Failing out of IFF/ B-Course/ whatever isn't something to be ashamed of. It may end up being the best thing to ever happen to him.

Hey guys, my husband and I are in no way ashamed of this change of assignment. He had some trouble with 9Gs in the BFM phase of the B-course, and at 6'4" it's understandable! When his commander discussed options for reassignment with AFPC, C-17s were among the list of aircraft easy/possible to transition to, so that's what he listed for a top preference.

We are still awaiting word on everything, but as I said before, I was just trying to get a feel for what may lie ahead of us. Sorry for skirting the issue earlier, I was just a little put-off by the personal question from someone I don't know.

Edited by ukwxbelle

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Guest Crew Report

Hey guys, my husband and I are in no way ashamed of this change of assignment. He had some trouble with 9Gs in the BFM phase of the B-course, and at 6'4" it's understandable! When his commander discussed options for reassignment with AFPC, C-17s were among the list of aircraft easy/possible to transition to, so that's what he listed for a top preference.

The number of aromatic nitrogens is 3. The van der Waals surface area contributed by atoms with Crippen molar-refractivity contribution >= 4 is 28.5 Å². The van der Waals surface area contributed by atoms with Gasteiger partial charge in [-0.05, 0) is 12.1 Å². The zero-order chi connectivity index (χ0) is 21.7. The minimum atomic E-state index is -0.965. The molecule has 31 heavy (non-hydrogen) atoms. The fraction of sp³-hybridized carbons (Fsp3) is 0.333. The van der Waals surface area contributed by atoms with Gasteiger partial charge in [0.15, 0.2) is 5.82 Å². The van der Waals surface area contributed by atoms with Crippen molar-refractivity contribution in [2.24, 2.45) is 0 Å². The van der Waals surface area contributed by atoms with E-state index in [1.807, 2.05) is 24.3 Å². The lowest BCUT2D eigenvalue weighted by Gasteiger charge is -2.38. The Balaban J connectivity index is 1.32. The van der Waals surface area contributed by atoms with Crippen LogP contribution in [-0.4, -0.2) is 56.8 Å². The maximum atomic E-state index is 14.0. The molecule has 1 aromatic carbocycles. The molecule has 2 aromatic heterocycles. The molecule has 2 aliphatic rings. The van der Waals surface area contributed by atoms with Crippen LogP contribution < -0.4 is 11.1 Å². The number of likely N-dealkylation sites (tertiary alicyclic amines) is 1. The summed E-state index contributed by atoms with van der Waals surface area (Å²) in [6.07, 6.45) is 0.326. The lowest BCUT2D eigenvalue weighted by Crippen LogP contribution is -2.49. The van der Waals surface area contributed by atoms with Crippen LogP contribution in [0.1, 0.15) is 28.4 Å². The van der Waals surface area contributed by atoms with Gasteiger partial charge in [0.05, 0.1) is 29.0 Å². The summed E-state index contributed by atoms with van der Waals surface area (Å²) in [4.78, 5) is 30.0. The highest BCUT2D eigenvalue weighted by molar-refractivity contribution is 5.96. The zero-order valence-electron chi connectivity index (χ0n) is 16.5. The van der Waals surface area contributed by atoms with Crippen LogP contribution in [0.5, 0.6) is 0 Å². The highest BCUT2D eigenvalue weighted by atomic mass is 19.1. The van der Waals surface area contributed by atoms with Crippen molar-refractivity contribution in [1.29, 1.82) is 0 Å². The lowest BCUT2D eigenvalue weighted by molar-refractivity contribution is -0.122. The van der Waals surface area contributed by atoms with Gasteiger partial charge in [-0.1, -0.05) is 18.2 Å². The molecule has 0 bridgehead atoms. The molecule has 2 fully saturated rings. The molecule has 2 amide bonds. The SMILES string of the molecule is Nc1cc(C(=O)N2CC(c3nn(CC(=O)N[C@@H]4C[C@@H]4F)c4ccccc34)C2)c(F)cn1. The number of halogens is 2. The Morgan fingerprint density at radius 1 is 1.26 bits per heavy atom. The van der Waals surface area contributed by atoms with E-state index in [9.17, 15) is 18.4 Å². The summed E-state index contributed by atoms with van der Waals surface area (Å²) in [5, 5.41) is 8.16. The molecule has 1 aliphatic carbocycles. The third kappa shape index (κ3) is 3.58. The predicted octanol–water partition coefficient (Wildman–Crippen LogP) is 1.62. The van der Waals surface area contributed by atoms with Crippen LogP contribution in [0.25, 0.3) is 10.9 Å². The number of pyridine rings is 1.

We are still awaiting word on everything, but as I said before, I was just trying to get a feel for what may lie ahead of us. Sorry for skirting the issue earlier, I was just a little put-off by the personal question from someone I don't know.

As said before, get used to fielding that question. It was an honest one, and I didn't intended it to be derogatory towards you or your husband, however we don't see many people come from the pointy nose community to the heavy community. If your husband does get what he wants he better get used to answering that question at the FTU and at your first assignment. Good luck.

Edited by Crew Report

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Guest

He had some trouble with 9Gs in the BFM phase of the B-course, and at 6'4" it's understandable!

Actually, it is not quite so obvious or understandable. He's not the only 6'4" guy to ever fly a fighter. Most of us made it just fine.

Did he wash out of BFM? Did he pass the centrifuge? Did he gork out in the jet causing a physiological incident(s)? Big difference.